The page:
We’ve all heard how sitting is poison. Recent research has linked it with heart problems, diabetes and even increased cancer risk.
The quest to avoid the many health perils of sitting too much has brought office dwellers to the standing desk.
But Anna Medaris Miller, a health and wellness reporter for U.S. News and World Report, who has been following standing desks for some time, says they can come with problems of their own.
“One of the problems is if you trade sitting all day for simply standing all day. Really the issue is that you’re not moving and the risks associated with that are not necessarily the same but they could be equally as bad for you,” she explains.
Standing desks do have a lot of potential, but we need to use them correctly in order to reap the benefits, Miller says.
“If you’re very cognizant of your posture and you’re standing up straight and you have your shoulders back and you’re not leaning to one side or the other then you might be doing your body some favors–but how many of us do that?” Miller says. “So if you don’t have your desk adjusted properly you’re going to set yourself up for a whole new host of problems.”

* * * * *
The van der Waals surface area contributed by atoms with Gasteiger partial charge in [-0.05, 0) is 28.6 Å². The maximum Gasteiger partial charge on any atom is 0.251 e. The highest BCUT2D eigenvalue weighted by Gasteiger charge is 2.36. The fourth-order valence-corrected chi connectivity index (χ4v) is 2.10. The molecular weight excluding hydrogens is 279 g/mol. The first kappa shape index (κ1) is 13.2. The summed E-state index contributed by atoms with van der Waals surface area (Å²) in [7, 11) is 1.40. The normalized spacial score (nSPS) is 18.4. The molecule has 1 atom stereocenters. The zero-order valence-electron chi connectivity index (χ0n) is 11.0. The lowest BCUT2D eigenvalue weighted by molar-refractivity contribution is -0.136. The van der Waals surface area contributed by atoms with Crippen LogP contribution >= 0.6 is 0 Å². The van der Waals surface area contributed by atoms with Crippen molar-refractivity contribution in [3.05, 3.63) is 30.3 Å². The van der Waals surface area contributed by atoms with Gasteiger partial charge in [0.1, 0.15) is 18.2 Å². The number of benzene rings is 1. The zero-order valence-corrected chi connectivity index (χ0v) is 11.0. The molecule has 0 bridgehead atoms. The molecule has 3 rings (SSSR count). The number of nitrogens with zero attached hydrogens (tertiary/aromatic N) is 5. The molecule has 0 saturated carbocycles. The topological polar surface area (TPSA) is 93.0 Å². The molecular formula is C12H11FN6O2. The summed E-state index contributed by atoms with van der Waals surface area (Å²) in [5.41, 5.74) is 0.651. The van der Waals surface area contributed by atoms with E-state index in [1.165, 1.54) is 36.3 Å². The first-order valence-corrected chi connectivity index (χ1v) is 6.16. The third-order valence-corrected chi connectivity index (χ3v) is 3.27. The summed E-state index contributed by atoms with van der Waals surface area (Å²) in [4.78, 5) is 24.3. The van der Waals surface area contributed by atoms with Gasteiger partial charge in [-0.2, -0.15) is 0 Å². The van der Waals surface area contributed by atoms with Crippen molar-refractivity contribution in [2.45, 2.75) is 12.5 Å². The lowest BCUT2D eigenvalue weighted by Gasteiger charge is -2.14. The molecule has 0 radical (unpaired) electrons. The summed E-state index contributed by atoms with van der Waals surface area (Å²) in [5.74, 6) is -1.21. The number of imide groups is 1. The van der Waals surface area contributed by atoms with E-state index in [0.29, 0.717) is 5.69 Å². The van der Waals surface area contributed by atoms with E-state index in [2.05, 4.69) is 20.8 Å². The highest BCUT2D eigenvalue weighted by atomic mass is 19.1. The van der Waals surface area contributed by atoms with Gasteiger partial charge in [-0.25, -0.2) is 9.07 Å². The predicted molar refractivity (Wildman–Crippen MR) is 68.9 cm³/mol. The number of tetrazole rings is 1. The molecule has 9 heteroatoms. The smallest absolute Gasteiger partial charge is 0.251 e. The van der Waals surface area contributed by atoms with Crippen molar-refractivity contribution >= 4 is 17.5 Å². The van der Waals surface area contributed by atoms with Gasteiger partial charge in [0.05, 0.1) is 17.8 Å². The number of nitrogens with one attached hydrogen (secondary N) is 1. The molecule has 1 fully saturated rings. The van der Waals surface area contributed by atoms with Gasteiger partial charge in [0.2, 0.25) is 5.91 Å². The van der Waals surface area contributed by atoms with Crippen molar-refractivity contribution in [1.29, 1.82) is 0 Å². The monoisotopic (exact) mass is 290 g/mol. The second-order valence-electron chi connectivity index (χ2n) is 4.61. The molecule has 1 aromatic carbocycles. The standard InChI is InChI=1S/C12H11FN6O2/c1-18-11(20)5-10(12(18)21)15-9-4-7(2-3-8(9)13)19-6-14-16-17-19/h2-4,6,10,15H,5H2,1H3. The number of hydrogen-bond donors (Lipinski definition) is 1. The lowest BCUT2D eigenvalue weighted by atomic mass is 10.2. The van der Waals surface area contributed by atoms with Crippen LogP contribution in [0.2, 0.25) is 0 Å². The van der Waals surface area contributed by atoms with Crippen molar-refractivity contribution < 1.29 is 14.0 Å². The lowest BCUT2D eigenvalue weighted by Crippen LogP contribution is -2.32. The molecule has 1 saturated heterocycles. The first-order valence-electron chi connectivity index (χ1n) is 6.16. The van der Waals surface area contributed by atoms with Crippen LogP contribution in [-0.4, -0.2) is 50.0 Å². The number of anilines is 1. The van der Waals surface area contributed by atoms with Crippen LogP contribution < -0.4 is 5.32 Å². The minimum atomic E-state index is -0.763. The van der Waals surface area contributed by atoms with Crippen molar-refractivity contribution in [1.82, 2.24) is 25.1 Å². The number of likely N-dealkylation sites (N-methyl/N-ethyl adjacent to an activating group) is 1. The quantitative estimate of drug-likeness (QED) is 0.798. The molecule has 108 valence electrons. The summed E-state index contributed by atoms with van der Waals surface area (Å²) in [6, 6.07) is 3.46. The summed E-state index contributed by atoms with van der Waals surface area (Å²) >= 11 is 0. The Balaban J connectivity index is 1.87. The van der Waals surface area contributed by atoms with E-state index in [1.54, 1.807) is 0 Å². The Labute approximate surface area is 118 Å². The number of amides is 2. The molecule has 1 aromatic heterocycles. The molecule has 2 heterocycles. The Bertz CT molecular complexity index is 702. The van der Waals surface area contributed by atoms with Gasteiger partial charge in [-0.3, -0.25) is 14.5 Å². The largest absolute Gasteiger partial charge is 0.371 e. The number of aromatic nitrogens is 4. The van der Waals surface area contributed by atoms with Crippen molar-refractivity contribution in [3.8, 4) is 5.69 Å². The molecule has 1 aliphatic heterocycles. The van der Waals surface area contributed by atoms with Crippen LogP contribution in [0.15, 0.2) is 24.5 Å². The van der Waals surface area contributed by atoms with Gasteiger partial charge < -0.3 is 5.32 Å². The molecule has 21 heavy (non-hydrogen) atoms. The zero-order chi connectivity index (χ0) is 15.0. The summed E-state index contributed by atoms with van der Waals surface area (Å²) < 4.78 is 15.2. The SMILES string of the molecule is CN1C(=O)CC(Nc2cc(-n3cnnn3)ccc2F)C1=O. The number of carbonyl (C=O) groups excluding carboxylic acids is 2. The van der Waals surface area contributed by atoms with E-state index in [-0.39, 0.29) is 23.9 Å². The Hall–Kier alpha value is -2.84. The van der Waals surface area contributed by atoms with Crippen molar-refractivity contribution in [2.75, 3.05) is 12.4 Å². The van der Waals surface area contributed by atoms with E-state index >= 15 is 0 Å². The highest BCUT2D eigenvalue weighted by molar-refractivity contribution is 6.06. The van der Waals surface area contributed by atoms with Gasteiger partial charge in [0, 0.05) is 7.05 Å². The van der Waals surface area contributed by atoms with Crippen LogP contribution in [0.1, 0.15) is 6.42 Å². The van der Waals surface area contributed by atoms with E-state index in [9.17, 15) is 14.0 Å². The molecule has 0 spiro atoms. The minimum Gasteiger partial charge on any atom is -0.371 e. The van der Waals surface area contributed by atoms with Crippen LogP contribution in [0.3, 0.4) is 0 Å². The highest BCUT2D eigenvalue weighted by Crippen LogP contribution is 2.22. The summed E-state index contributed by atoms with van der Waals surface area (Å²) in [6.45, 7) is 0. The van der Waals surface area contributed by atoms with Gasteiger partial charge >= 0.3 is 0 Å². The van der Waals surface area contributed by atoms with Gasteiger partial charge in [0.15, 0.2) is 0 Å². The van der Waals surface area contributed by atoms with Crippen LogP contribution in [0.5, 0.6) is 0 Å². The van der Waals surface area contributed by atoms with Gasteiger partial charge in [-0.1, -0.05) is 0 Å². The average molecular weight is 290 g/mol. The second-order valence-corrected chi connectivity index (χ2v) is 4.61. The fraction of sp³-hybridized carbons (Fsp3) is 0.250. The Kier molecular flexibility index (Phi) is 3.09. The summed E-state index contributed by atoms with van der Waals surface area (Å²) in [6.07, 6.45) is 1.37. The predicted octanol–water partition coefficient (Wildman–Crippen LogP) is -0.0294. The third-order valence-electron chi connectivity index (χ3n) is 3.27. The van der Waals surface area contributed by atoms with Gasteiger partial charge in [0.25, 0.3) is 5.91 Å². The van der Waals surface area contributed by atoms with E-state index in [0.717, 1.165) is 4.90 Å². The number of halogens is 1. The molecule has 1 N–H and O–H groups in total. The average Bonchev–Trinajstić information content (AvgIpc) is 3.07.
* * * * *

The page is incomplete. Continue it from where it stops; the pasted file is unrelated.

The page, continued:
Miller recommends trying out bookshelves or other makeshift desks to find out what works for you before investing in a standing desk.
While the idea that standing throughout the workday can burn calories is true, it’s less about standing and more about movement, she adds. Whether you’re using a standing desk or an old fashioned sitting desk, what we need to avoid is being mostly sedentary.
One man Miller spoke with, for example, told her about doing squats while warming up food in the microwave as a way to get moving throughout the workday.
“The bottom line is to try to move more and whether that’s getting up and down more during your work day or if it’s getting out of the office and going for a walk or taking your meetings outside or just making sure that you take the stairs when you go to a different floor–those are all really helpful things and the standing desk isn’t necessarily the end all be all,” says Miller.